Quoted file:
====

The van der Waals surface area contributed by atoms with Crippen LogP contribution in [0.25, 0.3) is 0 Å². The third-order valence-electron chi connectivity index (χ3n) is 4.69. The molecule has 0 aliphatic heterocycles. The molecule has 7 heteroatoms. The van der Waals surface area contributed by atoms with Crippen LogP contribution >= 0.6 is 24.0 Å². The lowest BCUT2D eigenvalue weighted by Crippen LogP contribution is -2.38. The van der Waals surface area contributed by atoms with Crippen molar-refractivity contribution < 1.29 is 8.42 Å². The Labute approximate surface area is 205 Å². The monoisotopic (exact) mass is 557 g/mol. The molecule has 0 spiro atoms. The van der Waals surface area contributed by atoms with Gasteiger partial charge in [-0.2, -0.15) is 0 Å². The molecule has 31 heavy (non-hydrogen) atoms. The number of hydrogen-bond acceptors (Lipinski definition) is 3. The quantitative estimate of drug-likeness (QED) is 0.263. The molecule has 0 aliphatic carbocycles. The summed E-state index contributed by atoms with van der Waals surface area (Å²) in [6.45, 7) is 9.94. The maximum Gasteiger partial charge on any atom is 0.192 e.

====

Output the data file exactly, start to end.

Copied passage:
The van der Waals surface area contributed by atoms with Crippen LogP contribution in [0.25, 0.3) is 0 Å². The third-order valence-electron chi connectivity index (χ3n) is 4.69. The molecule has 0 aliphatic heterocycles. The molecule has 7 heteroatoms. The van der Waals surface area contributed by atoms with Crippen LogP contribution >= 0.6 is 24.0 Å². The lowest BCUT2D eigenvalue weighted by Crippen LogP contribution is -2.38. The van der Waals surface area contributed by atoms with Crippen molar-refractivity contribution < 1.29 is 8.42 Å². The Labute approximate surface area is 205 Å². The monoisotopic (exact) mass is 557 g/mol. The molecule has 0 spiro atoms. The van der Waals surface area contributed by atoms with Gasteiger partial charge in [-0.2, -0.15) is 0 Å². The molecule has 31 heavy (non-hydrogen) atoms. The number of hydrogen-bond acceptors (Lipinski definition) is 3. The quantitative estimate of drug-likeness (QED) is 0.263. The molecule has 0 aliphatic carbocycles. The summed E-state index contributed by atoms with van der Waals surface area (Å²) in [6.45, 7) is 9.94. The maximum Gasteiger partial charge on any atom is 0.192 e.